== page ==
GUN Gun Shop Etiquette?

Discussion in 'On Topic' started by dank, Jan 8, 2008.

  1. dank

    dank fuck yeah

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    I'm sure certain things are very frowned upon when handling new guns (that aren't yours) when you're looking at a store, like dry firing and so forth. So whats acceptable? I'd like to be able to check out the action, etc, but not if its going to piss off the guy working there. I probably won't buy anything tonight, but i'd like to hold 3-4 different guns to help me make up my mind.

    So whats acceptable/not acceptable?
     
  2. RonJeremey

    RonJeremey OT Supporter

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    Dry firing should be perfectly acceptable if
    A) He clears the gun when handing it to you
    B) You point the muzzle in a safe direction
    C) You check and ensure the chamber is clear.
     
  3. Keesh

    Keesh New Member

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    :werd:

    Ask him or her if it's OK if you dry fire it. I check the chamber every time someone hands me a gun, doesn't matter if I just saw them check it. You need to make sure for yourself that it is unloaded.
     
  4. PanzerAce

    PanzerAce Active Member

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    D) If you ask if you can dry fire and they say ok.
     
  5. SNDP

    SNDP New Member

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    This is bad, m'kay?

    [​IMG]
     
  6. AB13

    AB13 New Member

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    Same rules apply to all guns in any and all situations. Observe and demonstrate the 4 golden rules and I'm sure they'll be fine with you. For the most part you are demonstrating you are not a complete idiot and so they can relax.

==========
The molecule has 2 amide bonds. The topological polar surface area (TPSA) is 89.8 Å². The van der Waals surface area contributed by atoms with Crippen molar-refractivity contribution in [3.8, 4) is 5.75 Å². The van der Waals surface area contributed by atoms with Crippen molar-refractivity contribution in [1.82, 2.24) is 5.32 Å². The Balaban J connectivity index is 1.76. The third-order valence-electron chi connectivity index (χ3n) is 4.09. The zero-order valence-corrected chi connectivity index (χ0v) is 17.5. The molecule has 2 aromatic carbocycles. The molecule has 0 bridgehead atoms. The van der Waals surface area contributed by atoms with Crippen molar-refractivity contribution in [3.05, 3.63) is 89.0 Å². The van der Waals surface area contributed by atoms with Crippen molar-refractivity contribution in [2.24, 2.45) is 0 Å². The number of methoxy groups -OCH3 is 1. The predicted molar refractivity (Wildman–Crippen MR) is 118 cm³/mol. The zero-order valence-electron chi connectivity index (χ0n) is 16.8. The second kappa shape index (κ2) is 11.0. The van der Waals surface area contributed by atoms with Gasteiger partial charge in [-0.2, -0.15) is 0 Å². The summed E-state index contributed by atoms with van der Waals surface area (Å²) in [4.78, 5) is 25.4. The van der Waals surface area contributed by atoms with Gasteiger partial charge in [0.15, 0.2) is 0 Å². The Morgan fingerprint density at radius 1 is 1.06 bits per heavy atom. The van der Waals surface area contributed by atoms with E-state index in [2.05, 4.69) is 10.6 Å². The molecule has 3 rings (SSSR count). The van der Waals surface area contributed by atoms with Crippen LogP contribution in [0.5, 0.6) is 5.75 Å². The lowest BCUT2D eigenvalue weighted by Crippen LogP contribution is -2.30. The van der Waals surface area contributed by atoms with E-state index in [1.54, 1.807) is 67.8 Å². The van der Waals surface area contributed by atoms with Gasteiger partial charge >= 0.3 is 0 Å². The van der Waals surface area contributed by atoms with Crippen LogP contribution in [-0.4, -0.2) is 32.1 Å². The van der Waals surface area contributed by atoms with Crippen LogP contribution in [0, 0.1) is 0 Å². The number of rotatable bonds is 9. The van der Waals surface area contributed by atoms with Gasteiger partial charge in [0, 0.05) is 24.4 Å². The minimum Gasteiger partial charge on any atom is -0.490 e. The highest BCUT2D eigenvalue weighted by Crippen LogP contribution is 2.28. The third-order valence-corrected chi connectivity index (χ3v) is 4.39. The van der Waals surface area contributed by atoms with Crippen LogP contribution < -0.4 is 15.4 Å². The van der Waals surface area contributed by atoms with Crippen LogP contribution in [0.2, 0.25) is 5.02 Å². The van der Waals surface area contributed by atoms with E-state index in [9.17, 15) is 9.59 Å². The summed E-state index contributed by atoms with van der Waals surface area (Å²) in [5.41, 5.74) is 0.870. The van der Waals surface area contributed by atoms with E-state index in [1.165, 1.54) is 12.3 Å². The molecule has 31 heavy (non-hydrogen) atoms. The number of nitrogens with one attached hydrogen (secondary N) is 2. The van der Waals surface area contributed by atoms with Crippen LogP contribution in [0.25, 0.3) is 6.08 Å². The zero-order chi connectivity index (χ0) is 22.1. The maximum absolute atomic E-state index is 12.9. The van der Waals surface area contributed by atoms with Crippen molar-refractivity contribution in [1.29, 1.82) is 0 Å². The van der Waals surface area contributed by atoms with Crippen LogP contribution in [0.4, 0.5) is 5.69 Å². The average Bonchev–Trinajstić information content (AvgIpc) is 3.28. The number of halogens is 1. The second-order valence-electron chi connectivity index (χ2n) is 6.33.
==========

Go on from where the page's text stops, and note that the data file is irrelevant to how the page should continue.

It's a great idea to check the chamber even after they do it for you because it shows them you know and respect the 4 gold rules.

    I know for a fact dry firing a center fire is okay, but it's ettiquette to ask to "dry fire the pistol in a safe direction". You should also ask where their "safe area" is, some places have a designated "safe area" to point the pistol. But for the most part down is safe.

    And when you hand a pistol back over to them. I always brace the gun near the back of the slide, and hand it back to them with the muzzle pointed neutruel, and fingers clear of the trigger as long as it doesn't point to other customers or employee's. Again, demonstrates your muzzle direction and control. They are on edge all day from idiot gun handling, give them a rest.

    That is ALWAYS the proper way of handing a pistol, anywhere.

    Because it's likely you will ask to fondle another pistol, this will give them confidence that you are "competent".


    Don't ask to see "everything" in the store. Before you go in, do some homework and narrow it down to 3-4 max and demonstrate that you have a distinct purpose going there. Even I cringe when I hear a customer asking to see every dam pistol and rifle in there just for the sake of holding it. Demonstrate that your there to potentially buy something, not just there to "touch it all". This isnt' a "petting zoo".

    Never drop the slide of a 1911, or any gun in general. Don't blip that slide release for the sake of being uber cool.